What can you say about a man who shoves food in his pockets and eats with his hands? Who tore off his shirt and dove into pools? Who paid an Eagles fan to hurl snowballs? As Ed Rendell nears the end of his political career, Philadelphians remember his triumphs, temper tantrums, obsessions, pranks … and how he changed the city forever
[sidebar]Rendell arrived in Philadelphia in 1961, a 17-year-old New Yorker entering his freshman year at Penn. After getting his undergraduate and law degrees, he went to work in the D.A.’s office.
• Lynne Abraham, Philadelphia district attorney from 1991 to 2010: Ed and I were assistant D.A.’s at the same time, starting around 1967, and we’ve been friends ever since. As charming and engaging and funny as he is, he has a terrible temper. One day he kicked a painted plywood separator, and his foot went right through it. He kept whaling away, and the court officer started running. It was vintage Ed—he would blow up like a volcano in the office. He was crazy all the time, and very fun.
• Sam Katz, candidate for mayor, 1991, 1999 and 2003: Ed and I first met in 1975. Ed was young, out of law school, politically ambitious. He owned a VW Bug and was quite the party animal. Even back then, he was a huge baseball fan—he would go to a game at the drop of a hat. Ed didn’t know that much about politics, but he wanted to.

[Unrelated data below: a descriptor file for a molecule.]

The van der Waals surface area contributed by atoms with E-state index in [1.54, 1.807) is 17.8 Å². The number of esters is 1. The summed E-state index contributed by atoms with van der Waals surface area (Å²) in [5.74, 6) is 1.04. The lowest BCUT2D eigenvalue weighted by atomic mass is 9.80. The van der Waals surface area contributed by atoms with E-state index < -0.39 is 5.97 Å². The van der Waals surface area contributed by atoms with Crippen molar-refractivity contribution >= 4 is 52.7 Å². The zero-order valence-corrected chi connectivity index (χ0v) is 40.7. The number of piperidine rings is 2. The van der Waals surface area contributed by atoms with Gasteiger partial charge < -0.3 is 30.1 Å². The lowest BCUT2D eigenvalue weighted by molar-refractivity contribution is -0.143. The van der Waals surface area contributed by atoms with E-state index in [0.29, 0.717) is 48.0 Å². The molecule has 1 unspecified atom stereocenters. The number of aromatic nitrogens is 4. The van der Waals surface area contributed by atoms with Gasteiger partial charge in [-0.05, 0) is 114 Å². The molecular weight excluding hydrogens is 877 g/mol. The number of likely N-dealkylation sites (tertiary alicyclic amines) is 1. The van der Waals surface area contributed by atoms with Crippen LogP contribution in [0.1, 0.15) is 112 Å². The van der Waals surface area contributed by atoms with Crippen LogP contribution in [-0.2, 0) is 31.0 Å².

• Lynne Abraham: He was chief of my unit, so he gave assignments—he was a very good chief. It didn’t bother me that he told jokes. If jokes were off-color, they weren’t horribly gross—you didn’t think about all the things you must think about today.
There was a guy who used to hang around the office named Armando. He was slow. He was short and stumpy and swarthy and hung around the D.A.’s office shining shoes. We all gave him money to feed him and buy clothes. Ed was especially kind to Armando. He was also the butt of Ed’s jokes. It was when Ed was chief of homicide: “Armando, can we fix you up with a nice girl?”
• Sam Katz: Ed decided to run for D.A. in 1977. On the surface, he didn’t seem to have a chance against established incumbent Emmett Fitzpatrick.
• Paul Levy, president and CEO of the Center City District: I met him when he was running for D.A. in 1977. I just remember everyone said he was an underdog, but he ended up winning.
• John Street, joined City Council in 1979, served as Council president from 1992 to ’98, and was mayor from 2000 to 2008: I was doing the Broad Street Run one year when I was a Council member and Ed was D.A., and I looked up and saw Ed in front of me. And I said, “I can’t let him beat me.” And so I just ran along, and in the last mile I ran in front of him and beat him. And the very next day, when the results were in the paper, it was right there: “Councilman Street beats Ed Rendell.” Ed Rendell actually used to be in the Broad Street Run—you ask him.